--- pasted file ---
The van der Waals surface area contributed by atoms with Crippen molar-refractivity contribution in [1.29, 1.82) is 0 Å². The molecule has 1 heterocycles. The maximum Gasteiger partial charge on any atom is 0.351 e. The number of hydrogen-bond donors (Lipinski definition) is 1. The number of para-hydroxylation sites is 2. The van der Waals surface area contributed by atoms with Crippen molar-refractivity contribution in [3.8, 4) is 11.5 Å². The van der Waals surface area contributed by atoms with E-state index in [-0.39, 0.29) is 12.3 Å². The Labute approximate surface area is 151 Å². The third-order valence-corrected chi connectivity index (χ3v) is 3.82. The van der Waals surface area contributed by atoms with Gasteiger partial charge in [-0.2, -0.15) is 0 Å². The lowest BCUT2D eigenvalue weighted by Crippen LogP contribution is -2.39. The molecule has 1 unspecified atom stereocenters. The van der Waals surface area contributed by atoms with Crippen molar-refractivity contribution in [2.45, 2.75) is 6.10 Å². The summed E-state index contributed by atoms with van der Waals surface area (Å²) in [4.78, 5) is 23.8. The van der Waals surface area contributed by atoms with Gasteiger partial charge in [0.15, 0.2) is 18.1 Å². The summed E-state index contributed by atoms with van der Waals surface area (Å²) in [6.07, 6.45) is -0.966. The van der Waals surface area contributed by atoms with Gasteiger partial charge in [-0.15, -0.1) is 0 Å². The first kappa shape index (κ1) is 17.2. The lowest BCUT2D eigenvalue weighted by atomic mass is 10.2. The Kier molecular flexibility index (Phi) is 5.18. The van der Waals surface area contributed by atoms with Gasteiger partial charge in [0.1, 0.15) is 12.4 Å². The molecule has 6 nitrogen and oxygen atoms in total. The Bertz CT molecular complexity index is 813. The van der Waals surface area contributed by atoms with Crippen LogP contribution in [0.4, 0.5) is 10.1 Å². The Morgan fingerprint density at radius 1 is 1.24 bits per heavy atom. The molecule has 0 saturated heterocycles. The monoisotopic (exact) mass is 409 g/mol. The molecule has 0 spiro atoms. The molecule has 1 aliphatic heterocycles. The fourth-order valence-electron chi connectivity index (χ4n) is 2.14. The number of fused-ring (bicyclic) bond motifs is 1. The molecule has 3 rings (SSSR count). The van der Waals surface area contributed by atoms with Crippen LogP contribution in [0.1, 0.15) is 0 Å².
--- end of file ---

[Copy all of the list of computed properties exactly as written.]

The van der Waals surface area contributed by atoms with Crippen molar-refractivity contribution in [1.29, 1.82) is 0 Å². The molecule has 1 heterocycles. The maximum Gasteiger partial charge on any atom is 0.351 e. The number of hydrogen-bond donors (Lipinski definition) is 1. The number of para-hydroxylation sites is 2. The van der Waals surface area contributed by atoms with Crippen molar-refractivity contribution in [3.8, 4) is 11.5 Å². The van der Waals surface area contributed by atoms with E-state index in [-0.39, 0.29) is 12.3 Å². The Labute approximate surface area is 151 Å². The third-order valence-corrected chi connectivity index (χ3v) is 3.82. The van der Waals surface area contributed by atoms with Gasteiger partial charge in [-0.2, -0.15) is 0 Å². The lowest BCUT2D eigenvalue weighted by Crippen LogP contribution is -2.39. The molecule has 1 unspecified atom stereocenters. The van der Waals surface area contributed by atoms with Crippen molar-refractivity contribution in [2.45, 2.75) is 6.10 Å². The summed E-state index contributed by atoms with van der Waals surface area (Å²) in [4.78, 5) is 23.8. The van der Waals surface area contributed by atoms with Gasteiger partial charge in [0.15, 0.2) is 18.1 Å². The summed E-state index contributed by atoms with van der Waals surface area (Å²) in [6.07, 6.45) is -0.966. The van der Waals surface area contributed by atoms with Gasteiger partial charge in [-0.15, -0.1) is 0 Å². The first kappa shape index (κ1) is 17.2. The lowest BCUT2D eigenvalue weighted by atomic mass is 10.2. The Kier molecular flexibility index (Phi) is 5.18. The van der Waals surface area contributed by atoms with Gasteiger partial charge in [0.1, 0.15) is 12.4 Å². The molecule has 6 nitrogen and oxygen atoms in total. The Bertz CT molecular complexity index is 813. The van der Waals surface area contributed by atoms with Crippen LogP contribution in [0.4, 0.5) is 10.1 Å². The Morgan fingerprint density at radius 1 is 1.24 bits per heavy atom. The molecule has 0 saturated heterocycles. The monoisotopic (exact) mass is 409 g/mol. The molecule has 0 spiro atoms. The molecule has 1 aliphatic heterocycles. The fourth-order valence-electron chi connectivity index (χ4n) is 2.14. The number of fused-ring (bicyclic) bond motifs is 1. The molecule has 3 rings (SSSR count). The van der Waals surface area contributed by atoms with Crippen LogP contribution in [0.1, 0.15) is 0 Å².